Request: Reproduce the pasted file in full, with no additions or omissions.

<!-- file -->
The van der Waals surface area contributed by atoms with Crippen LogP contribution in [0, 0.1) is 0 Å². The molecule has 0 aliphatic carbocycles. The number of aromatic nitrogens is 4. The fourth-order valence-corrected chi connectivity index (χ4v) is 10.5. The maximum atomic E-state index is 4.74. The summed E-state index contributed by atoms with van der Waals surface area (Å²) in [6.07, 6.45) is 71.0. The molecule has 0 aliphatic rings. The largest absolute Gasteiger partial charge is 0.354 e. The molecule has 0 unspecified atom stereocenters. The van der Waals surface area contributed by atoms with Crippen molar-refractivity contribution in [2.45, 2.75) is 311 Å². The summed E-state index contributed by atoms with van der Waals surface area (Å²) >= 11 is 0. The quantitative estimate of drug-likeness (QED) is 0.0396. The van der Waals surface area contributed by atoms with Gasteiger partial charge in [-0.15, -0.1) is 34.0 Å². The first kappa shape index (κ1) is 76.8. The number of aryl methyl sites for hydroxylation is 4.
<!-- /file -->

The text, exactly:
The van der Waals surface area contributed by atoms with Crippen LogP contribution in [0, 0.1) is 0 Å². The molecule has 0 aliphatic carbocycles. The number of aromatic nitrogens is 4. The fourth-order valence-corrected chi connectivity index (χ4v) is 10.5. The maximum atomic E-state index is 4.74. The summed E-state index contributed by atoms with van der Waals surface area (Å²) in [6.07, 6.45) is 71.0. The molecule has 0 aliphatic rings. The largest absolute Gasteiger partial charge is 0.354 e. The molecule has 0 unspecified atom stereocenters. The van der Waals surface area contributed by atoms with Crippen molar-refractivity contribution in [2.45, 2.75) is 311 Å². The summed E-state index contributed by atoms with van der Waals surface area (Å²) >= 11 is 0. The quantitative estimate of drug-likeness (QED) is 0.0396. The van der Waals surface area contributed by atoms with Gasteiger partial charge in [-0.15, -0.1) is 34.0 Å². The first kappa shape index (κ1) is 76.8. The number of aryl methyl sites for hydroxylation is 4.